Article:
A Homeowners Association is an organization governed by residents within a neighborhood and works to preserve the safety and integrity of the common grounds. They can be a valuable part of any subdivision.
The management of an HOA carries with it many responsibilities, one of which is protecting the board members and the residents. Board members are expected to place the needs of the association above their personal needs, remain loyal and avoid any conflicts of interest.
In most states, having HOA insurance is a requirement for forming an association. This is different from regular Homeowners Insurance, which is the direct responsibility of the homeowner for the sole benefit of the homeowner. In the state of Illinois, associations are required to have, at a minimum, Property Insurance, General Liability Insurance, a Fidelity Bond and Directors & Officers Coverage.
Any Condominium Association in Illinois is required by section 12 of the CPA to have Property Insurance. The association must maintain insurance on the common areas and units, including the units’ bare walls, floors and ceilings.
Coverage must be provided upon purchase of insurance as well as at each renewal date. In the case for special causes of loss, the property insurance must provide coverage at any amount less than the full insurable replacement cause of the insured property, not including deductibles.
In the event where the insured property must be rebuilt, coverage must be sufficiently adequate to include demolition costs and increased cost of construction. The rebuilt property must conform to building code requirements. The total of the two cannot be less than 10% of each building’s value, or $500,000, whichever is less.
General Liability Insurance
The association must also maintain a commercial general liability insurance policy in the event of claims and liabilities that may arise with the ownership, use, existence or managing of the property. This is likely the most important HOA insurance policy because of the vast number of situations it can cover.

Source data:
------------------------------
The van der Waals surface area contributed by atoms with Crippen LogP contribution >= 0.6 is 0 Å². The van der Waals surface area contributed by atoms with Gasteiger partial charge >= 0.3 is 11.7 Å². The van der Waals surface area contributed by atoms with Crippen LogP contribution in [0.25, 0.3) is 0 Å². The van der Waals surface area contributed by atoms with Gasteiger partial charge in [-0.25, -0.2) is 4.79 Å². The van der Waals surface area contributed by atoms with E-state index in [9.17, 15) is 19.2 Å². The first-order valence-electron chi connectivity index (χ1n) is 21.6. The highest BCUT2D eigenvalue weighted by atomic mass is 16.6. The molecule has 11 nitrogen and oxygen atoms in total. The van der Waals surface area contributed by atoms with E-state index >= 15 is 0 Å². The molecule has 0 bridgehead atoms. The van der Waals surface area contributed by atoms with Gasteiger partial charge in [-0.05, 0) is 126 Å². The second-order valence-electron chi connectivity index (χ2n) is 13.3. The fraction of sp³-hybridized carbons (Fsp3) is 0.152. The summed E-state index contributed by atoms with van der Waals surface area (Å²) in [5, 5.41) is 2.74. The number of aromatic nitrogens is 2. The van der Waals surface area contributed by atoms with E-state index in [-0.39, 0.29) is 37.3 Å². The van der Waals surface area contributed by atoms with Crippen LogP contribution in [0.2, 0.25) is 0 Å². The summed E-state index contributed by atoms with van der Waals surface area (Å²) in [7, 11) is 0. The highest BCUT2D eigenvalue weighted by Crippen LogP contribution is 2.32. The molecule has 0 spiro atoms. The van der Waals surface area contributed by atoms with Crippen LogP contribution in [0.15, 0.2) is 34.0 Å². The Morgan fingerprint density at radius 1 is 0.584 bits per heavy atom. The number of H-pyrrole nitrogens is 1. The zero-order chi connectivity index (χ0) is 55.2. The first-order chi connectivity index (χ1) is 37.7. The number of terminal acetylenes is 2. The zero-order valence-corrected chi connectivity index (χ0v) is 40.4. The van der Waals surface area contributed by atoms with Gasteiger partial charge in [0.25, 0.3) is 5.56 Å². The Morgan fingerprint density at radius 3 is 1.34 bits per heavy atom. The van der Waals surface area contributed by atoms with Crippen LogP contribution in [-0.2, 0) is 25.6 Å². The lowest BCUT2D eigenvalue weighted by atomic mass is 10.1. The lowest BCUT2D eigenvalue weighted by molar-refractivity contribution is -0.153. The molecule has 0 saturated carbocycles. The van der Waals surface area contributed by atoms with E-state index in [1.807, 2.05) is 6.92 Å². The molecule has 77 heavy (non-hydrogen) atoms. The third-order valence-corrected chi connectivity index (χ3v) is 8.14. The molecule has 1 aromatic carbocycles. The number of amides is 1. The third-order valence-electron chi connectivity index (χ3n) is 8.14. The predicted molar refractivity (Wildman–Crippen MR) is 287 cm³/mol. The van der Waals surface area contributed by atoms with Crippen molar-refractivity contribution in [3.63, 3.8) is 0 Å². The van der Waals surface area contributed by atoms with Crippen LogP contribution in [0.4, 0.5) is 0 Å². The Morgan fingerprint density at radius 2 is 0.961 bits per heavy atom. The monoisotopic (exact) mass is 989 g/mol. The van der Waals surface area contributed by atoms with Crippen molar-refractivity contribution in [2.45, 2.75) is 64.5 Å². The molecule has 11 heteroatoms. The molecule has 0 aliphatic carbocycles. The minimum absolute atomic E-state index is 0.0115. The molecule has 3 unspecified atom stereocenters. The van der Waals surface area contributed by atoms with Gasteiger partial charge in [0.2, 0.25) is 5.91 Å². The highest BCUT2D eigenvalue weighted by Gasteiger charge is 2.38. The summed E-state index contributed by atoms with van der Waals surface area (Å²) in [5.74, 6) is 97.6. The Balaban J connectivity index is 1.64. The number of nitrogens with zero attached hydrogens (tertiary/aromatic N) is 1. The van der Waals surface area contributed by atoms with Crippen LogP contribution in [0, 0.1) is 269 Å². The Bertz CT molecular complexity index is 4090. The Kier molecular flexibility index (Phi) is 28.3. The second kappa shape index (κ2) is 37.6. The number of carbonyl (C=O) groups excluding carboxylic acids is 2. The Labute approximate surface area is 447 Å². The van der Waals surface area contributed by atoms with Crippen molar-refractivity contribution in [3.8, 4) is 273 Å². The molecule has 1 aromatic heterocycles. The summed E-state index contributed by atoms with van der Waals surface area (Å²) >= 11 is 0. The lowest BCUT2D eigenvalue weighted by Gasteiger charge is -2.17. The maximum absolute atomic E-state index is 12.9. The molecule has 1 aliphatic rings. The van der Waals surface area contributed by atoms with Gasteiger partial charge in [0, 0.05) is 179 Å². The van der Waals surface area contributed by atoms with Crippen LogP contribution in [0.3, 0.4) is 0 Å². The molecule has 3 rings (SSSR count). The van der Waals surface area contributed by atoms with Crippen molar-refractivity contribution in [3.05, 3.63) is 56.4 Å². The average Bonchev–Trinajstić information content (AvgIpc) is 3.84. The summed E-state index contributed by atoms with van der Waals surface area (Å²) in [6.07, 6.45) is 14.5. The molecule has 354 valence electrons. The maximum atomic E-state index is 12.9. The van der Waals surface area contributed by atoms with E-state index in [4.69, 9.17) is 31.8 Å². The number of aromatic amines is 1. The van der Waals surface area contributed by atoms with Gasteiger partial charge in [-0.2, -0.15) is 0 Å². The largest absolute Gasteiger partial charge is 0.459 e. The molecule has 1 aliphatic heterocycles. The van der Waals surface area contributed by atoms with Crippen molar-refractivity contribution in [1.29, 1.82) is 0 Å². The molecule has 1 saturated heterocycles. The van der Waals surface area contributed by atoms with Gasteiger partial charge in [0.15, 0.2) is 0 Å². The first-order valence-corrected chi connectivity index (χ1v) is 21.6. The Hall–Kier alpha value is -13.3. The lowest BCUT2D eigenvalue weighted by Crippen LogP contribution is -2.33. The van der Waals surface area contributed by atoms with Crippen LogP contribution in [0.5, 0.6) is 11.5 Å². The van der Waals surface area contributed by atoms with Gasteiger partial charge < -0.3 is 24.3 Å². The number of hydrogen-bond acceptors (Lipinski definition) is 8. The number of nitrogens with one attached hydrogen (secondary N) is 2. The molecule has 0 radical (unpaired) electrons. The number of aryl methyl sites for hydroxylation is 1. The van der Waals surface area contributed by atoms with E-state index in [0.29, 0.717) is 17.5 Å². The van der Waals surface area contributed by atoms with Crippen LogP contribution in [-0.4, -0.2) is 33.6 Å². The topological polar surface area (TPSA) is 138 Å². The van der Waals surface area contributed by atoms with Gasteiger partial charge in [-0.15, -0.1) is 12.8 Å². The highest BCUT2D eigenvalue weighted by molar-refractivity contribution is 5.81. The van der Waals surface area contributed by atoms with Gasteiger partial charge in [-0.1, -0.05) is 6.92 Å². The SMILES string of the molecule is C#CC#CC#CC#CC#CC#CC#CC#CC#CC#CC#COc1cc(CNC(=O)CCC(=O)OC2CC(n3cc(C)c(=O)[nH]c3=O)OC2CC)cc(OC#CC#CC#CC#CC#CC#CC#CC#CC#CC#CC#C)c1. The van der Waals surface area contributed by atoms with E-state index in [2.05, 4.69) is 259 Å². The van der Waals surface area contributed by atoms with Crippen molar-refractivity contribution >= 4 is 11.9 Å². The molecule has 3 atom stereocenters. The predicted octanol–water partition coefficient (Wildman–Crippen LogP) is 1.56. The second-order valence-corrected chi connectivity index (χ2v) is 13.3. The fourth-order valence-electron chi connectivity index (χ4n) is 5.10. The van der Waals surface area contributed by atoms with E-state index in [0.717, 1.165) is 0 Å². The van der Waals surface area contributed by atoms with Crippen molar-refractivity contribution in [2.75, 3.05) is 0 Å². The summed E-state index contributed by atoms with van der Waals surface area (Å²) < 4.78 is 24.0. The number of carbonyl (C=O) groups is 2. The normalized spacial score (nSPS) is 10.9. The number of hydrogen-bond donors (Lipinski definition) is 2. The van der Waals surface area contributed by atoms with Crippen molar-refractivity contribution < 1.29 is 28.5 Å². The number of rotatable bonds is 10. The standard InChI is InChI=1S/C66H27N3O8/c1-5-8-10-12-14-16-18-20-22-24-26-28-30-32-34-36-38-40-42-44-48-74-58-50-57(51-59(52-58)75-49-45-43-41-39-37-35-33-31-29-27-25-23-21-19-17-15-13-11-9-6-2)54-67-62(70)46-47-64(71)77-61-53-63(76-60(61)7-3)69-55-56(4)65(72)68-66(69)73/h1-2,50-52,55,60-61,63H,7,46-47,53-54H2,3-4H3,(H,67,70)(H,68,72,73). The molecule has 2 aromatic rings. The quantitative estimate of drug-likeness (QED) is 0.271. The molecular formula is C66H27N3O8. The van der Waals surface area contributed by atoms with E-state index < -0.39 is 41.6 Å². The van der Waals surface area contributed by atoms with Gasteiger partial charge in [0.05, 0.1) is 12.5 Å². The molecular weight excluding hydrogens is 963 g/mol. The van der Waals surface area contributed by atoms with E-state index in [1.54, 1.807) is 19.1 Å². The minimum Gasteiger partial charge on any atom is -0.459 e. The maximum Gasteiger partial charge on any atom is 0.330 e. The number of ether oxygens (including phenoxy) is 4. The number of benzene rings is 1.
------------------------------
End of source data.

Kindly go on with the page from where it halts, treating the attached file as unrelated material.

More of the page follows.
The minimum coverage amount must be $1 million, or any greater amount if deemed appropriate by the board of directors. The board, the association, the manager and their employees must all be covered through liability insurance. Agents and individuals acting as agents must also be covered.
Additional insured parties include the developer and unit owners. The developer shall be listed as a unit owner, manager, board member or officer. Unit owners shall only be included in the event where claims or liabilities occur in relation to the common areas. Claims of one or multiple insured parties against another must also be covered through liability insurance.
In the event where an employee’s fraudulent or dishonest actions leads to loss, a fidelity bond will protect the employer. This type of insurance is also known as “crime insurance” or “fidelity insurance” and can protect against physical or monetary losses.
A fidelity bond must be obtained and maintained within any Condominium Association in Illinois with 6 or more dwelling units. The bond must cover all individuals including the managing agent and their employees. These individuals oversee funds of the association, such as the association reserve fund.
They control or distribute funds in custody of the association, for the maximum amount of coverage obtainable to protect funds. In addition, the fidelity bond has to be for the full amount of all association funds and reserves in the care of the HOA or management company.
Director And Officer Coverage
The board of directors must obtain a reasonable amount of Directors & Officers’ Liability Coverage, as determined by the board. Sometimes this may be previously established by the declaration or bylaws.
The coverage will apply to all activity that the directors and officers have assumed as part of their official duty. Cases in which directors and officers are not entitled to compensation will not be included in coverage. The General Not For Profit Corporation Act of 1986 and/or the association’s declaration and bylaws may deny such compensation.
The policy must include coverage for defense of non-monetary actions, breach of contract as well as defense of decisions related to the purchase of or sufficiency of insurance. The policy shall cover all board members, which include: board of directors and their employees, the managing agent and the manager.
Ensure You Meet HOA Insurance Requirements
Even with the best preventative measures in place, accidents and oversights will still occur. This is why many states, including Illinois, have established rules regarding why HOA insurance is required. If you have questions regarding HOA Insurance, or would like to get a quote for your HOA, contact the experienced professionals at Pro Insurance Group at 833.619.0770, or go to Pro Insurance Group online.